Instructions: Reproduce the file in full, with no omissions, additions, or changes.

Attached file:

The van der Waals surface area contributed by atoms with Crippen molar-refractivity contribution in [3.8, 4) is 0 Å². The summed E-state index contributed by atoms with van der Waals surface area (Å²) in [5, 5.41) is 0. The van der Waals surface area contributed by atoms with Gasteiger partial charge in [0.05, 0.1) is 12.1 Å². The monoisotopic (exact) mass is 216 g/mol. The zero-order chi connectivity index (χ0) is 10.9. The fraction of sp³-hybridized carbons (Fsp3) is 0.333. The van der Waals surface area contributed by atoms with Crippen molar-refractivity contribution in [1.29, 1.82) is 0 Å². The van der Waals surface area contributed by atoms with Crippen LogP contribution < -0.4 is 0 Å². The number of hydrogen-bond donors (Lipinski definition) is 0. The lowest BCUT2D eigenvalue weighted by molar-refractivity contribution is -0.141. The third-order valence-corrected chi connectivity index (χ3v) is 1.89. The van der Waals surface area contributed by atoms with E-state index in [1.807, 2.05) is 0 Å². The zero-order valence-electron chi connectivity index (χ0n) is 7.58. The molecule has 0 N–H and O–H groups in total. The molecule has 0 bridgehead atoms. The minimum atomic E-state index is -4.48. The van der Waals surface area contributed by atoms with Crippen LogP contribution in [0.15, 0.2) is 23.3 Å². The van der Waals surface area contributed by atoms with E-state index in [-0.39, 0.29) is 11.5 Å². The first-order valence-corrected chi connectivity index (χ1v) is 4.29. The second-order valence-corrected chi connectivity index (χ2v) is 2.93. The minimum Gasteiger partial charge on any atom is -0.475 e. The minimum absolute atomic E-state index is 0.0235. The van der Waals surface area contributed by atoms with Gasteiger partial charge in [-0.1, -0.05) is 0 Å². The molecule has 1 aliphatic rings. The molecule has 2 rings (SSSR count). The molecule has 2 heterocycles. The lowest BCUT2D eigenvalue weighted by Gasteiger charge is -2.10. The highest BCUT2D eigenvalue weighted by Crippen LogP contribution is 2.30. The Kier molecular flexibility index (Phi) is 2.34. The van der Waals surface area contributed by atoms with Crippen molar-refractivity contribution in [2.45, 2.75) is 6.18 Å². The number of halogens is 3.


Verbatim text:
The van der Waals surface area contributed by atoms with Crippen molar-refractivity contribution in [3.8, 4) is 0 Å². The summed E-state index contributed by atoms with van der Waals surface area (Å²) in [5, 5.41) is 0. The van der Waals surface area contributed by atoms with Gasteiger partial charge in [0.05, 0.1) is 12.1 Å². The monoisotopic (exact) mass is 216 g/mol. The zero-order chi connectivity index (χ0) is 10.9. The fraction of sp³-hybridized carbons (Fsp3) is 0.333. The van der Waals surface area contributed by atoms with Crippen molar-refractivity contribution in [1.29, 1.82) is 0 Å². The van der Waals surface area contributed by atoms with Crippen LogP contribution < -0.4 is 0 Å². The number of hydrogen-bond donors (Lipinski definition) is 0. The lowest BCUT2D eigenvalue weighted by molar-refractivity contribution is -0.141. The third-order valence-corrected chi connectivity index (χ3v) is 1.89. The van der Waals surface area contributed by atoms with E-state index in [1.807, 2.05) is 0 Å². The zero-order valence-electron chi connectivity index (χ0n) is 7.58. The molecule has 0 N–H and O–H groups in total. The molecule has 0 bridgehead atoms. The minimum atomic E-state index is -4.48. The van der Waals surface area contributed by atoms with Crippen LogP contribution in [0.15, 0.2) is 23.3 Å². The van der Waals surface area contributed by atoms with E-state index in [-0.39, 0.29) is 11.5 Å². The first-order valence-corrected chi connectivity index (χ1v) is 4.29. The second-order valence-corrected chi connectivity index (χ2v) is 2.93. The minimum Gasteiger partial charge on any atom is -0.475 e. The minimum absolute atomic E-state index is 0.0235. The van der Waals surface area contributed by atoms with Gasteiger partial charge in [-0.1, -0.05) is 0 Å². The molecule has 1 aliphatic rings. The molecule has 2 rings (SSSR count). The molecule has 2 heterocycles. The lowest BCUT2D eigenvalue weighted by Gasteiger charge is -2.10. The highest BCUT2D eigenvalue weighted by Crippen LogP contribution is 2.30. The Kier molecular flexibility index (Phi) is 2.34. The van der Waals surface area contributed by atoms with Crippen molar-refractivity contribution in [2.45, 2.75) is 6.18 Å². The number of halogens is 3.